glamorous piece of old-fashioned romantic escapism, beautifully staged and
eloquently sung. Rating: * * * *
Forget the cuts, the
eurozone crisis and the prospect of winter: here is a glamorous piece of
old-fashioned romantic escapism, beautifully staged and eloquently sung. It
provides a hugely enjoyable evening, and if it doesn’t quite catch fire, the
shortfall lies not so much in the performance as the opera itself – a
slow-burn melodrama, distantly based on fact and drawn from a play
popularised by Sarah Bernhardt, about a celebrated 18th-century Parisian
actress whose crush on the dashing Count Maurizio is thwarted by her
dastardly rival the Princesse de Bouillon.
Cilea’s score is often
rather lovely. He orchestrates carefully and shares with his southern
Italian compatriot Bellini a gift for long-spun melancholy melody, but the
net effect is a bit too genteel for my low taste. Too many gavottes, to put
it bluntly, and not enough bodice-ripping (Massenet got the balance right in
For Adriana’s first Covent Garden outing for over a century,
Mark Elder is the conductor. He takes the music very seriously, supporting
the singers on a velvety bed of sound and drawing some ravishing string
playing from the orchestra in the prelude to the final act. I just wish he
had driven it more ruthlessly and let rip at the climaxes; at times, it
teetered into preciousness, and this is an opera which needs all the
vulgarity it can get.
David McVicar’s staging is much as one would
have expected from this director. Sumptuously designed in period by Charles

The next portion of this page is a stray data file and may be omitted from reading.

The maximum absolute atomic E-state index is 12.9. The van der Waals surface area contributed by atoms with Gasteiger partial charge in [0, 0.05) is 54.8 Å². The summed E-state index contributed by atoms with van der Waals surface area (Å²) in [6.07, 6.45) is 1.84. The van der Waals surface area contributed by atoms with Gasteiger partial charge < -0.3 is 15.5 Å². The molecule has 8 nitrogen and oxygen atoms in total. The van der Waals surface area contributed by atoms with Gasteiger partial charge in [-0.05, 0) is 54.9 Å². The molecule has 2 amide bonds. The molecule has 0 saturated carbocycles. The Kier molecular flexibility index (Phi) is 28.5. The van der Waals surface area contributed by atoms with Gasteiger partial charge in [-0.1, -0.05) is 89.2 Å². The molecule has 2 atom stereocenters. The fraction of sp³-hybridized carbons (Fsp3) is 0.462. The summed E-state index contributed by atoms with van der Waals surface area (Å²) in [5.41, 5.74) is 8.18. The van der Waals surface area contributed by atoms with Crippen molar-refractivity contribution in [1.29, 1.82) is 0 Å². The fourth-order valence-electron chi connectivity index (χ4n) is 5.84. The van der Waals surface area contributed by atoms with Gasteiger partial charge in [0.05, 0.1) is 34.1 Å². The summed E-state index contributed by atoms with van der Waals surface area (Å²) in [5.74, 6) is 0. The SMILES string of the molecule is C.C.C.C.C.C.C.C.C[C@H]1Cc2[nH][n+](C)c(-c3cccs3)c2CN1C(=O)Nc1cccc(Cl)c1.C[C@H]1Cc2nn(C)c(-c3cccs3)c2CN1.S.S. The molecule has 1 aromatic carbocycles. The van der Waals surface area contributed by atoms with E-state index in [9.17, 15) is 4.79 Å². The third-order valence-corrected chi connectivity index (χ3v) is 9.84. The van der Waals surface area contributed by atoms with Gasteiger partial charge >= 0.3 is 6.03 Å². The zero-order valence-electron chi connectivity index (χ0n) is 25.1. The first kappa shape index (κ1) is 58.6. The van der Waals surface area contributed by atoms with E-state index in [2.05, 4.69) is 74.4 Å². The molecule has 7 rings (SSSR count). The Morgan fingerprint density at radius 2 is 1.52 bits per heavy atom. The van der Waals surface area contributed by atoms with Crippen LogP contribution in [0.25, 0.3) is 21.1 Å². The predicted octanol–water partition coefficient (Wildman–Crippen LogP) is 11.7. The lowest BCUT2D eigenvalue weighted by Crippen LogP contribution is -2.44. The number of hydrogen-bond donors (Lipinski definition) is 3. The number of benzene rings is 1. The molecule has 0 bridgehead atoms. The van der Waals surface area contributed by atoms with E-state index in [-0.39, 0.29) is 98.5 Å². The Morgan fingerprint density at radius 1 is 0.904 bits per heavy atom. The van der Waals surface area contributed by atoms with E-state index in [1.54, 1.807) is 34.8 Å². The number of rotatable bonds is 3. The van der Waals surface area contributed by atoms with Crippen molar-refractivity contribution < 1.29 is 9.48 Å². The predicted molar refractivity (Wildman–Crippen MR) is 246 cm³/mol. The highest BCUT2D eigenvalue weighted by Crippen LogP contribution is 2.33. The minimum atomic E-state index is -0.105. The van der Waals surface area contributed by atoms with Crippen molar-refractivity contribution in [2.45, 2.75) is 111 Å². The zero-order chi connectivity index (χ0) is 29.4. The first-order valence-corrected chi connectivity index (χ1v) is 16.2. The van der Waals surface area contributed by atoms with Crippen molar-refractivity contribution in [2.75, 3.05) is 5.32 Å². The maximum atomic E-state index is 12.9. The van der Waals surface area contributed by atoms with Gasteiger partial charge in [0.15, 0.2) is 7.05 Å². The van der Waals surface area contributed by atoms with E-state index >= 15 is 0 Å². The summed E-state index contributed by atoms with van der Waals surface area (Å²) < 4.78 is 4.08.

Edwards and Brigitte Reiffenstuel, it literally revolves round the model of
a baroque theatre, a fitting frame for the grandstanding emotions of the
McVicar handles the action with
Zeffirelli-style panache and lets the singers get on with it, unburdened by
further pretentious conceptualising.
The one significant drawback is
an hour of interval, slowing the pace even further.
makes her debut in the title-role. She acts the part of the capricious
charmer with vivacity = her own personality isn’t far away, one suspects =
and looks stunning in some fabulous frocks. Adriana is known as a nice, easy
sing for ageing or challenged prima donnas (no difficult top notes, and a
tame orchestra), so Gheorghiu, in her vocal prime, should have found it a
doddle. But her first aria was bumpy and nervous, and she fudged the end of
the second. Elsewhere, in duet and declamation, she often sang exquisitely.
Maurizio was the marvellous Jonas Kaufmann, who sailed
through, giving an object lesson in legato en route. Michaela
Schuster made a regal Princesse de Bouillon, and Alessandro Corbelli was
very touching as the infatuated impresario Michonnet. I came away feeling
that I had spent three hours sucking on boiled sweets.